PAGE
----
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Joe's Power Plus Service Station

Academy 1/24 Joe's Power Plus Service Station Build Review

By Michael Benolkin

Date of Review April 2014 Manufacturer Academy
Subject Joe's Power Plus Service Station Scale 1/24
Kit Number 15122 Primary Media Styrene
Pros Reissue of the classic service station Cons Nothing noted
Skill Level Experienced MSRP (USD) $69.00

Build Review

If you'd like to take a look at the kit as it comes out of the box, check out the in-box review

previously published here on Cybermodeler Online. The main building in the kit was designed as a simple display backdrop with open top, open side and open rear of the garage. This kit was originally designed for the die-cast collector market to put models into simple vignettes, but I'm not a die-cast collector, so I am going to have some fun with this project. The kit's design depicts a 1960s/70s era single-bay garage but this design is timeless in that you'll still find these buildings today in rural America. You can easily modernize the kit with some simple additions/modifications or leave the scene back in time as-designed.

I started with the main building structure first. The display base measures 16.8 inches wide by 11.1 inches deep by .4 inches high. The area under this raised display base is perfect for running wires, but more on this later. There is a hole molded in one side of the base to hold the hydraulic car lift so that side is obviously the garage while the other side will have the office and restrooms.

Joe's Power Plus Service Station

I began by removing the parts for the two enclosed wall sections from their sprues and cleaning them up. I also used a razor saw to carefully remove the two large tabs molded on the edges of the display base and cleaned up those areas as well. Using some tape, I dry fit the walls into the display base to get a clearer idea of the layout. The kit doesn't provide any interior walls to close off the office and restrooms, so I'm going to fabricate these from sheet styrene.

Joe's Power Plus Service StationJoe's Power Plus Service Station

What is interesting is that there are tabs molded into the front and side of the building walls where there might have been walls in the original design (see the red arrows above) and decided to make use of those features.

Joe's Power Plus Service Station

I used a drafting triagle to draw a line out from both wall tabs which will demark the office and then drew a perpendicular line to close off the bathrooms. Since I don't intend to detail the bathroom areas, I'm going to use that space for wire runs and support gear for the station lighting that will be going into this build. The resulting recessed area behind the bathrooms will serve as the open storage area typical of these small stations.

Joe's Power Plus Service Station

Before I can start scratchbuilding new interior and exterior walls for this station, I need to take care of the ejector pin marks in the kit walls that I don't want to be seen after assembly. I applied Mr.Surfacer 500 into each ejector pin mark, let it dry, and then applied a second layer over the top of the first to compensate for the filler putty shrinkage when drying. When this was all dried, I wet-sanded the walls smooth so they can all receive black primer inside and out. The black will help eliminate light leakage through the plastic when the finished model is illuminated. Before we prime the parts however, we still have some construction to complete.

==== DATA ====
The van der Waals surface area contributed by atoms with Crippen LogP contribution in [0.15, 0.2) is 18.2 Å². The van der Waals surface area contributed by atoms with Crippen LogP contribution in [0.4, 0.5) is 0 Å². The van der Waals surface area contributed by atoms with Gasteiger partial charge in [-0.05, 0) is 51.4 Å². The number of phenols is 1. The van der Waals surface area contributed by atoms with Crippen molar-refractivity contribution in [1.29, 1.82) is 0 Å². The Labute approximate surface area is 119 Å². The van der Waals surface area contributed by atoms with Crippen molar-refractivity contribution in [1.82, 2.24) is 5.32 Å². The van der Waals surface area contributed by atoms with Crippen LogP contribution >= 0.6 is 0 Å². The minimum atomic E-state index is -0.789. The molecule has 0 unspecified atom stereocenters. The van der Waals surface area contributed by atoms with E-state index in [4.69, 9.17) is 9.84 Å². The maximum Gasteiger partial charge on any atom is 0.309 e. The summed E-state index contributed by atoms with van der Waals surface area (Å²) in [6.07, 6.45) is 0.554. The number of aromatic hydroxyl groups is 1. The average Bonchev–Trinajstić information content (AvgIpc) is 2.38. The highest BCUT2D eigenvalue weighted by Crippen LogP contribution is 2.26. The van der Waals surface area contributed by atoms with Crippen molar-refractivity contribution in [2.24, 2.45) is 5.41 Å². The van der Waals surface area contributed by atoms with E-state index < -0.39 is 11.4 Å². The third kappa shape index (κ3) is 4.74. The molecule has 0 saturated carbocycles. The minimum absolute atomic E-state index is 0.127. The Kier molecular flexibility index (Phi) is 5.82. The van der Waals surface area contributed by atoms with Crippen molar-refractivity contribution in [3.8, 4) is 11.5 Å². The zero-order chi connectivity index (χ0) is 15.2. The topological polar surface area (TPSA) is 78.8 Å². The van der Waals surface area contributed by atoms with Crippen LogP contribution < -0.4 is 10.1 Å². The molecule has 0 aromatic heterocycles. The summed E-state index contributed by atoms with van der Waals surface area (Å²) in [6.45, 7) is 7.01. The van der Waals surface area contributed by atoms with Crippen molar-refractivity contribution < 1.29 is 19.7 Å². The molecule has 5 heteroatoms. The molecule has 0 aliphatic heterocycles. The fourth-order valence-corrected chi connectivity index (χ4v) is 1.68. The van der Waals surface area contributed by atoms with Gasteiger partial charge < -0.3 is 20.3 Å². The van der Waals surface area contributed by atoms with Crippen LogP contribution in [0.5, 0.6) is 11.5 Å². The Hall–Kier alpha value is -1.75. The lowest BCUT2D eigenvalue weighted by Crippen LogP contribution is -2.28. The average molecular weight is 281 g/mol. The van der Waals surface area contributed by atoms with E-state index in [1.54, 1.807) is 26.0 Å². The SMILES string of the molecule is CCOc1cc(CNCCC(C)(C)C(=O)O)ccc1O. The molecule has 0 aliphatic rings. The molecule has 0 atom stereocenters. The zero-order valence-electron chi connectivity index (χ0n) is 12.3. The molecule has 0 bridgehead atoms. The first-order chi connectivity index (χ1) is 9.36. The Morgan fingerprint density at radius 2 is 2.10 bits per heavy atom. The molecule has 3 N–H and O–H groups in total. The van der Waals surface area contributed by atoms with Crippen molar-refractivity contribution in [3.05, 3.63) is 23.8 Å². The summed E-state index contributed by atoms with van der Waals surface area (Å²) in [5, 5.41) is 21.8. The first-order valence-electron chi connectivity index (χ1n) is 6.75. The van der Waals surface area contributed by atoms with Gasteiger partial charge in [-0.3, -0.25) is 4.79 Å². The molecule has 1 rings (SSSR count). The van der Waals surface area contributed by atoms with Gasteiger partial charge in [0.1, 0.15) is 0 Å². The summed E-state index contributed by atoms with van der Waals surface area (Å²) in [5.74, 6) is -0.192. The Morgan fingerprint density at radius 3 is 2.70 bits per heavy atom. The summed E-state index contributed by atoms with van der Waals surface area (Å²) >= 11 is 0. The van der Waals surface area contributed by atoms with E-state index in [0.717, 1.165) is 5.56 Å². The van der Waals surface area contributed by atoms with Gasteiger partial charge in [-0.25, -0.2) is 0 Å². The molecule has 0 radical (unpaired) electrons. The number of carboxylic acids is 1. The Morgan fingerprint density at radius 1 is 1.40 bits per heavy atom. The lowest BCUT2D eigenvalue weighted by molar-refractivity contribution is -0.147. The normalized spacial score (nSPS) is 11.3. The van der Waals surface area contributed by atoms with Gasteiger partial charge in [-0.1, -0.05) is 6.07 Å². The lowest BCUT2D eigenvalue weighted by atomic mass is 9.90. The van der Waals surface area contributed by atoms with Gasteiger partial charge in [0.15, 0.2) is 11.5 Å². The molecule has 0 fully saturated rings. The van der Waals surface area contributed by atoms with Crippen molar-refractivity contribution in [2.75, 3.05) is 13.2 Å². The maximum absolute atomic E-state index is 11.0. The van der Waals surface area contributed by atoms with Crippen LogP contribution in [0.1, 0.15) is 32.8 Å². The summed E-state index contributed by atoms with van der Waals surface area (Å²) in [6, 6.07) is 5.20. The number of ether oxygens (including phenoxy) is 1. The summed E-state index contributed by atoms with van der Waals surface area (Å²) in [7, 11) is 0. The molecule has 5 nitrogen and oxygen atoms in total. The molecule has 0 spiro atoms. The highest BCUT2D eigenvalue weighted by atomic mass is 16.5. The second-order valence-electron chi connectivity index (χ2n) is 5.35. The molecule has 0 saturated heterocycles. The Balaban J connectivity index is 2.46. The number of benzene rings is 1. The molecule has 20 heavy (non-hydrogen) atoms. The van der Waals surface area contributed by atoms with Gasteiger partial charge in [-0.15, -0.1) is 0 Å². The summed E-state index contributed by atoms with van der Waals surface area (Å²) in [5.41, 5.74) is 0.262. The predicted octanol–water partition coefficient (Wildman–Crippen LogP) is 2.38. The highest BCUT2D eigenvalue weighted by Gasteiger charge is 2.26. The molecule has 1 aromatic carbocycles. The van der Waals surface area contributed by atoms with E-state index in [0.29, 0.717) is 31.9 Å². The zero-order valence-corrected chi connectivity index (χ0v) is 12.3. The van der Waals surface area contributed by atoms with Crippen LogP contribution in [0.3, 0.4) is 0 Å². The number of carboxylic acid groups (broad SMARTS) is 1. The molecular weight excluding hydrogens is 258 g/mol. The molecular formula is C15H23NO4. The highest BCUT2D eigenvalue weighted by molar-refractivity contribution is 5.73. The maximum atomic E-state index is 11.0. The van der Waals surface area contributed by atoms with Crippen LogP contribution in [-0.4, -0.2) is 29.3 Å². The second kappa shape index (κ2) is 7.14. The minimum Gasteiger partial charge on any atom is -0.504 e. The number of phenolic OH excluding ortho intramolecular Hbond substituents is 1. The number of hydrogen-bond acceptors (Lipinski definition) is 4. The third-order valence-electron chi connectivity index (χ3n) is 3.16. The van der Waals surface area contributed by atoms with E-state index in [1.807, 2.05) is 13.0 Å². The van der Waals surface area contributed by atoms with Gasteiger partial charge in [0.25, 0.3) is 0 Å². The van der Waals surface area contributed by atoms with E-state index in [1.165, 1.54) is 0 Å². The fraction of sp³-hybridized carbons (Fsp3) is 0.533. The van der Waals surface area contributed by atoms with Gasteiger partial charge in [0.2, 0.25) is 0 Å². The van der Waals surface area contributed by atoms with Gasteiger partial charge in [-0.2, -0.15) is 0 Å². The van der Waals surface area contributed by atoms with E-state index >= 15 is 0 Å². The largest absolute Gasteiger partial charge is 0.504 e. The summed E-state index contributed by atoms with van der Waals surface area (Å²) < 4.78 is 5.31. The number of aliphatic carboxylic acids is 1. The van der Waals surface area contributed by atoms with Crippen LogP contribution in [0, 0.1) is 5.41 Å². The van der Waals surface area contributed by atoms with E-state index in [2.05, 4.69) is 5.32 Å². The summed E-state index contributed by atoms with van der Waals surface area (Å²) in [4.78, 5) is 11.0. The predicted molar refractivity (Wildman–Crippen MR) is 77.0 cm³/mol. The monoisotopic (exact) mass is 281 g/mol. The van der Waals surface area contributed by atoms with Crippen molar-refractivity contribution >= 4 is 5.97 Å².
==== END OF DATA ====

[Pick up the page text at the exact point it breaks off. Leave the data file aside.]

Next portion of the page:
Joe's Power Plus Service Station

The room divider lines drawn on the base were readjusted (did you know that you can erase permanent marker lines with Isopropyl alcohol?) and then the job of scribing and carving out those divider lines was accomplished. I used a scribing tool from UMM which allowed me to create progressively deeper and wider grooves in the base to work like the perimeter grooves molded into the base. A simple file cleaned up the grooves.

Joe's Power Plus Service Station

While I was focused on the base, I used some Evergreen styrene strips to fill in the groove that would be exposed with an open garage door. I measured the width of the opening with the walls in place and then installed the filler strip with the walls still in place to get correct position before removing the walls, cementing the strip permanently in place, and then wet-sanding the strip to blend it into the surface of the base.

Joe's Power Plus Service StationJoe's Power Plus Service Station

Using sheet styrene, I created the inner walls for the office. In these images, I've got the side wall that I've also cut out a door into the garage bay. I haven't decided yet if I'll pose the door open or closed, but it fits nicely either way. Notice under the front window that I've also installed strips of styrene into the recess molded under the window and in a few other wall sections to bring the inner wall flush with the surrounding wall surfaces.